While speaking with another parent about our experiences of our respective unit send-off ceremonies, we discussed our mutual feeling of the importance of keeping the general public apprised of our families' experiences throughout the deployment. We talked about different ways of doing that and settled on blogging. Hence, My Yellow Ribbon was born.
Shortly after Tyler returned from Afghanistan, his contract was over and, like any parent, I was relieved. However, 8 months later, he re-enlisted in the Iowa National Guard and now serves as a recruiter again.
I still write because I feel it's important to keep the sacrifices of the families and those who serve in the public eye. People don't pay attention to the injuries and deaths that occur on a near daily basis. I publish the casualties as they are released. I write about soldiers who are recovering from their injuries received while serving, as well as other military issues.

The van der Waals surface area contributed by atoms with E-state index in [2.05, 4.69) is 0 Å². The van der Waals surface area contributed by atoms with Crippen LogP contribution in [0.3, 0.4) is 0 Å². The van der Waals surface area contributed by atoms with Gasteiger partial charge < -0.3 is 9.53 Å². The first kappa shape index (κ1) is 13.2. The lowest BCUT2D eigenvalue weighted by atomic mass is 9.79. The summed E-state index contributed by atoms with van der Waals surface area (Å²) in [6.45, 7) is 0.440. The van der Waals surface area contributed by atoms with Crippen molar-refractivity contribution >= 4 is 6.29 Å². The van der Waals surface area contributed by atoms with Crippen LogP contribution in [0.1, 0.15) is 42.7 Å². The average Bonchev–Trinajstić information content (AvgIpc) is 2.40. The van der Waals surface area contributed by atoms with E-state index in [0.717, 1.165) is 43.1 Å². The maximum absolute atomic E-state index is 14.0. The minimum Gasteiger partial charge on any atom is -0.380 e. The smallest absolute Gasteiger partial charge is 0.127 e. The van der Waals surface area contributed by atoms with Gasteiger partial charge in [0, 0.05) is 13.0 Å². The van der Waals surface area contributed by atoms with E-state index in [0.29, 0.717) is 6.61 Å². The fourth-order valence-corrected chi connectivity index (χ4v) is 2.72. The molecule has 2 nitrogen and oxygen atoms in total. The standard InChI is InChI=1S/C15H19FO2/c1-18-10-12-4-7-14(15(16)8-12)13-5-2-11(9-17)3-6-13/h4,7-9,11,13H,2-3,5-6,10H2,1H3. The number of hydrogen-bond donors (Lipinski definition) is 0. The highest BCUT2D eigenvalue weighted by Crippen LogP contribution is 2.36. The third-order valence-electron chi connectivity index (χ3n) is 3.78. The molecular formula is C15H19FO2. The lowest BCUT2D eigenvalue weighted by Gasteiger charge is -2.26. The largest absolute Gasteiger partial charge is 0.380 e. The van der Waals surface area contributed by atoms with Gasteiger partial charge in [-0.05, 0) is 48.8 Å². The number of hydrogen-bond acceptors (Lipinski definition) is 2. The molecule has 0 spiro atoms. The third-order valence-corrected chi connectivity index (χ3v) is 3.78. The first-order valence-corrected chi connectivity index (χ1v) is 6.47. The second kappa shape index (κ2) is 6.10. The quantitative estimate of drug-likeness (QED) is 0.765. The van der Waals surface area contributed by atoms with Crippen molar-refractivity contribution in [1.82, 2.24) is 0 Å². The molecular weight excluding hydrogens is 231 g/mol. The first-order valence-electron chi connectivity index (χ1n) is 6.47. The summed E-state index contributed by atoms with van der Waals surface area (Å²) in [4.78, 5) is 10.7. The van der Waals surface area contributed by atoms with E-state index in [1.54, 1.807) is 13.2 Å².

I still receive comments from parents of soldiers who read about my experiences and relate them to their own. It's helpful to them to know what they are experiencing is normal and that they are not alone.